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Re: The new text-mode menu and the cursor in -nw mode

From: Mario Lang
Subject: Re: The new text-mode menu and the cursor in -nw mode
Date: Mon, 28 Apr 2014 20:14:37 +0200
User-agent: Gnus/5.13 (Gnus v5.13) Emacs/24.3.90 (gnu/linux)

Eli Zaretskii <address@hidden> writes:

>> From: Mario Lang <address@hidden>
>> Date: Mon, 28 Apr 2014 14:21:46 +0200
>> The new text mode menu is nice, something I have been waiting for since
>> a long time.  However, I have an accessibility issue with it: When I hit
>> F10 to go to the menu, the menu pops up and the selected item is
>> highlighted with a change of color, but the terminal cursor stays at the
>> place in the currently selected buffer.  I can see that this makes sense
>> for some use cases (you can still see where point is while navigating
>> the menu), but it is quite a problem to (some) blind users of Emacs.
> Actually, we turn off the cursor while a menu is active, because
> otherwise it can show through the menu, which is ugly.  We turn it
> back on only when the menu pops down, i.e. the user either makes a
> selection or quits the menu.

As far as I am concerned, this is only a visual trick, see below.

>> Screen readers on UNIX usually do only track the hardware cursor
>> position, but they do not track background color changes.  So my screen
>> reader has currently no way to follow the currently selected menu item,
>> which makes the menu as such, rather useless because it is very
>> time-inefficient for me.
>> Similar to my recent request about allowing blink-matching-paren being
>> set to 'jump, and therefore getting the old hardware-cursor behaviour
>> back, I'd like to ask if there is a way to enhance the new text mode
>> menu with a user option to have the terminal cursor jump to the
>> currently selected menu item?  
> Please tell more, as I don't yet understand the requirements (and
> don't have Unix screen readers anywhere near me to try this myself).
> E.g., is it OK to have the cursor turned off when the menu is
> displayed?  IOW, are you saying that only the cursor coordinates
> matter, not whether it is visible or not?

Exactly.  Typical screen readers do not differenciate between
visiable and non-visible cursors.  What they do, is to position
the viewing area around the (visible or not) hardware cursor.

So, if we keep the hardware cursor invisible, that is perfectly fine to
me.   What I need is the hardware cursor positioned at the currently
selected item in the menu.  Either on the first character, or the
character preceding it, would be most convenient.

> Next, what happens when some sub-menu is selected?  When the user
> does this, we redraw large portions of the screen (to remove the old
> menu and display the new one), and each screen line that is partially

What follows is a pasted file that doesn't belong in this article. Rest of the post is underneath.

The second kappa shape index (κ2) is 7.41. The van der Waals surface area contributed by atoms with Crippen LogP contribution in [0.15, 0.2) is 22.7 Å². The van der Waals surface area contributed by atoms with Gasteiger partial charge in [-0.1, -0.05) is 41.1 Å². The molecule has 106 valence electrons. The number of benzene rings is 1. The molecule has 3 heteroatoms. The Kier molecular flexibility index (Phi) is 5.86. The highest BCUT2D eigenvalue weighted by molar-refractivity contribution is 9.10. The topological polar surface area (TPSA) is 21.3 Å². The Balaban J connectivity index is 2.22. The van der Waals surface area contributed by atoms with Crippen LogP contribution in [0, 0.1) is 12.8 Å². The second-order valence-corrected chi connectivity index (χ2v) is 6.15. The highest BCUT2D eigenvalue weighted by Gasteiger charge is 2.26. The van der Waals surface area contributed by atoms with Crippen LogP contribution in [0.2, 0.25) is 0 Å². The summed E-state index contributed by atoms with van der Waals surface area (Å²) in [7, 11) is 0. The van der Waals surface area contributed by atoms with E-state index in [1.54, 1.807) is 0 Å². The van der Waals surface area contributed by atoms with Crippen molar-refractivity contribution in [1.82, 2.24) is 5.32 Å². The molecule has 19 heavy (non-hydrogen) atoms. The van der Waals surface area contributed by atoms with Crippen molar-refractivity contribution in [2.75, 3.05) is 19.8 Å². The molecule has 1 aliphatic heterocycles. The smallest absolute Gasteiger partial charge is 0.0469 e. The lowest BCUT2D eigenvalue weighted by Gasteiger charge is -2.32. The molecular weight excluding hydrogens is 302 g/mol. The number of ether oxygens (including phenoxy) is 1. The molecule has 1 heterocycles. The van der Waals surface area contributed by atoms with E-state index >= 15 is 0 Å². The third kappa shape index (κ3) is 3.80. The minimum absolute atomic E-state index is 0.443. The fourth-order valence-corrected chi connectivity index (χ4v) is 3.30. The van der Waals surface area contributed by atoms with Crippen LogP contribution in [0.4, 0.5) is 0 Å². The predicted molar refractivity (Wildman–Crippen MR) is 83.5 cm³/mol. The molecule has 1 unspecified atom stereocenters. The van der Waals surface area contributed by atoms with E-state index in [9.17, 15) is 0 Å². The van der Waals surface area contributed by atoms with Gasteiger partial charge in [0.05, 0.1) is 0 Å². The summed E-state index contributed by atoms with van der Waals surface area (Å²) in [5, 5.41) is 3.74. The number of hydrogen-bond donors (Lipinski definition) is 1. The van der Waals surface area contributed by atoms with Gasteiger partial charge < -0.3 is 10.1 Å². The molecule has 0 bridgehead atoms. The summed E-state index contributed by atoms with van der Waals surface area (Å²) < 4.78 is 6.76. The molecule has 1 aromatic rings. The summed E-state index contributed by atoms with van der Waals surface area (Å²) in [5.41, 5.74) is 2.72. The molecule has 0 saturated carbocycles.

> or fully redrawn causes cursor motion -- will this cause those
> portions that are redrawn to be read, and if so, is that OK?

It would be ideal to only reposition the cursor when the drawing has
been complete.

> Also, moving to a different menu item will generally display the
> corresponding help echo in the echo area -- does it matter whether the
> help echo is read before or after the newly highlighted menu item?

I don't think it matters much, although it might be better to display
the echo are change *after* the menu change has been redrawn.

> Finally, what exactly is read by the screen reader, given a cursor
> position?  That is, how does the reader know when to stop reading
> stuff off the screen?  I'm asking this because the TTY menus overlay
> the buffer text at some arbitrary place, so where the menu item ends,
> there's some random text, which typically starts in the middle of a
> word.  If the reader will read that, you will hear a terrible
> gibberish.

I am a braille user.  A braille display typically consists of 40 or 80
characters.  When the hardware cursor position changes, my braille
display is typically updated around that cursor position.  As a braille
user, I can make sense of text that is mixed, i.e., I can understand
that a part of the text is related to the menu item, and the rest is
related to the text that was displayed before the menu overlayed this
area of the screen.  Speech users typically can also cope with this
situation.  However, as mention in this thread, what is important to
both groups, is
that the hardware cursor position is update if the currently
"highlighted" area of the screen changes, so that the screen reader can
"follow" the hightlight around on the screen.

> Thanks.

Thanks for asking, and answering so swiftly.

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